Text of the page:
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  #16 (permalink)  
Old 10-09-2008, 04:32 PM
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Quote:
The weights given on oils are arbitrary numbers assigned by the S.A.E. (Society of Automotive Engineers). These numbers correspond to "real" viscosity, as measured by several accepted techniques. These measurements are taken at specific temperatures. Oils that fall into a certain range are designated 5, 10, 20, 30, 40, 50 by the S.A.E. The W means the oil meets specifications for viscosity at various low temperatures depending on weight, and is therefore suitable for Winter use. 5W is tested at -25C, 10W at -20C, 15W at -15C, and 20W at -10C.

The following chart shows the relationship of "real" viscosity to their S.A.E. assigned numbers. The relationship of gear oils to engine oils is also shown.


__________________________________________________ _____________
| |
| SAE Gear Viscosity Number |
| __________________________________________________ ______ |
| |75W |80W |85W| 90 | 140 | |
| |____|_____|___|______________|___________________ _____| |
| |
| SAE Crank Case Viscosity Number |
| ____________________________ |
| |10| 20 | 30 | 40 | 50 | |
| |__|_____|____|_____|______| |
__________________________________________________ ____________
2 4 6 8 10 12 14 16 18 20 22 24 26 28 30 32 34 36 38 40 42
viscosity cSt @ 100 degrees C

Multi viscosity oils work like this: Polymers are added to a light base(5W, 10W, 20W), which prevent the oil from thinning as much as it warms up. At cold temperatures the polymers are coiled up and allow the oil to flow as their low numbers indicate. As the oil warms up the polymers begin to unwind into long chains that prevent the oil from thinning as much as it normally would. The result is that at 100 degrees C the oil has thinned only as much as the higher viscosity number indicates. Another way of looking at multi-vis oils is to think of a 20W-50 as a 20 weight oil that will not thin more than a 50 weight would when hot.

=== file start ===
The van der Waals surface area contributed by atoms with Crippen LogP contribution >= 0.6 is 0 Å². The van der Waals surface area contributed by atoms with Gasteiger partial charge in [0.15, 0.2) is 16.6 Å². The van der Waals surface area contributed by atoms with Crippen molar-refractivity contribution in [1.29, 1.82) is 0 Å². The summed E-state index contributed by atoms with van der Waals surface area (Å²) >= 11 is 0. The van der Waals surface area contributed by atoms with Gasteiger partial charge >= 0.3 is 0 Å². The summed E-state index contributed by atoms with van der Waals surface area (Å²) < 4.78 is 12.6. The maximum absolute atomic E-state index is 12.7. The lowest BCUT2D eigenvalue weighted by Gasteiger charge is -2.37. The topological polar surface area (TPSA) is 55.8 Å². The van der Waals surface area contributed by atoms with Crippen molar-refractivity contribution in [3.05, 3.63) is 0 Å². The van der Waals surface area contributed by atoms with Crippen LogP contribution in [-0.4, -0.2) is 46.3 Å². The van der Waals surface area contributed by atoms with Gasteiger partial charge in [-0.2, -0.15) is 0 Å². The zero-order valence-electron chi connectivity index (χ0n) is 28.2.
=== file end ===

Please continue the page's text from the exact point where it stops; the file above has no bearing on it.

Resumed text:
R

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  #17 (permalink)  
Old 10-09-2008, 04:55 PM
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Another thang I found to share.



http://www.carbibles.com/engineoil_bible.html



R
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  #18 (permalink)  
Old 10-10-2008, 11:32 AM
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I'm still perplexed as to why folks equate high oil pressure with a healthy motor. As long as you have some, you know that there is enough oil flowing through the bearings to maximize the amount of space (liquids don't compress). If you have a lot of oil pressure, it just means there's a lot of oil trying to get to certain parts and it can't.

Using heavier oils when they're not needed to boost oil pressure seems counterintuitive to me, but maybe some guys have luck with it. Obviously if you're getting noise with a normal weight oil on a stock build bottom there are bearing problems. Its the fault of the motor, not the standard weight oil. That's not to say I wouldn't increase the weight of the oil too in order to counter some of the sheering force from the crank attacking the sloppy bearings, but I reiterate the noise is still not the "fault" of the oil. Heavy oils are a work-around, IMO.

K
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Old 10-10-2008, 12:25 PM
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There are definately issues with too much oil pressure, broken distributer drive gears and drive gear pins, twisted oil pump shafts, bushing wear in the distributer housing,(too much side load from driving the oil pump),